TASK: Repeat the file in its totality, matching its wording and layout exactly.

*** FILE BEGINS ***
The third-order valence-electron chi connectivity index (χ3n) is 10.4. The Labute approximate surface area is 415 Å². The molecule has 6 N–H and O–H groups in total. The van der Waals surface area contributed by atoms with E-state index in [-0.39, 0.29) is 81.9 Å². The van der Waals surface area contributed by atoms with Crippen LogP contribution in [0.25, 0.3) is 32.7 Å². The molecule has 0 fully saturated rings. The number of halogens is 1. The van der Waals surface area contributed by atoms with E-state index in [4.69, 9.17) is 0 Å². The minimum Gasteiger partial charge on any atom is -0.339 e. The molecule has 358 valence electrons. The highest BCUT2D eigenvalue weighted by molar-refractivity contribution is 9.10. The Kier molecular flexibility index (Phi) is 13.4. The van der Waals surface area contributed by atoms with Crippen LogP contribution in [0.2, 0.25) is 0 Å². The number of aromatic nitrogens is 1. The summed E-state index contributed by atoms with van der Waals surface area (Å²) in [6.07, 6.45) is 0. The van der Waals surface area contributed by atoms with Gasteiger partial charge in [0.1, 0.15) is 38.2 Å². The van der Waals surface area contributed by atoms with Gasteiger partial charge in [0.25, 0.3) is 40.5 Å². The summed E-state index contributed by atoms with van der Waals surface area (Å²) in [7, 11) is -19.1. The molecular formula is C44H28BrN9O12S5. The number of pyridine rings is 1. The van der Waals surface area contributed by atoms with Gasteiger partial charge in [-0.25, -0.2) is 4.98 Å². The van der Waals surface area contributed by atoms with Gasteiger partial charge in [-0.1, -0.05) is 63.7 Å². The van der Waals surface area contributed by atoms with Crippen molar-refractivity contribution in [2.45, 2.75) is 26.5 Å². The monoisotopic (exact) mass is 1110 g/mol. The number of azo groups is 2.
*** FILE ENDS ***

The third-order valence-electron chi connectivity index (χ3n) is 10.4. The Labute approximate surface area is 415 Å². The molecule has 6 N–H and O–H groups in total. The van der Waals surface area contributed by atoms with E-state index in [-0.39, 0.29) is 81.9 Å². The van der Waals surface area contributed by atoms with Crippen LogP contribution in [0.25, 0.3) is 32.7 Å². The molecule has 0 fully saturated rings. The number of halogens is 1. The van der Waals surface area contributed by atoms with E-state index in [4.69, 9.17) is 0 Å². The minimum Gasteiger partial charge on any atom is -0.339 e. The molecule has 358 valence electrons. The highest BCUT2D eigenvalue weighted by molar-refractivity contribution is 9.10. The Kier molecular flexibility index (Phi) is 13.4. The van der Waals surface area contributed by atoms with Crippen LogP contribution in [0.2, 0.25) is 0 Å². The number of aromatic nitrogens is 1. The summed E-state index contributed by atoms with van der Waals surface area (Å²) in [6.07, 6.45) is 0. The van der Waals surface area contributed by atoms with Gasteiger partial charge in [0.1, 0.15) is 38.2 Å². The van der Waals surface area contributed by atoms with Gasteiger partial charge in [0.25, 0.3) is 40.5 Å². The summed E-state index contributed by atoms with van der Waals surface area (Å²) in [7, 11) is -19.1. The molecular formula is C44H28BrN9O12S5. The number of pyridine rings is 1. The van der Waals surface area contributed by atoms with Gasteiger partial charge in [-0.25, -0.2) is 4.98 Å². The van der Waals surface area contributed by atoms with Gasteiger partial charge in [-0.1, -0.05) is 63.7 Å². The van der Waals surface area contributed by atoms with Crippen molar-refractivity contribution in [2.45, 2.75) is 26.5 Å². The monoisotopic (exact) mass is 1110 g/mol. The number of azo groups is 2.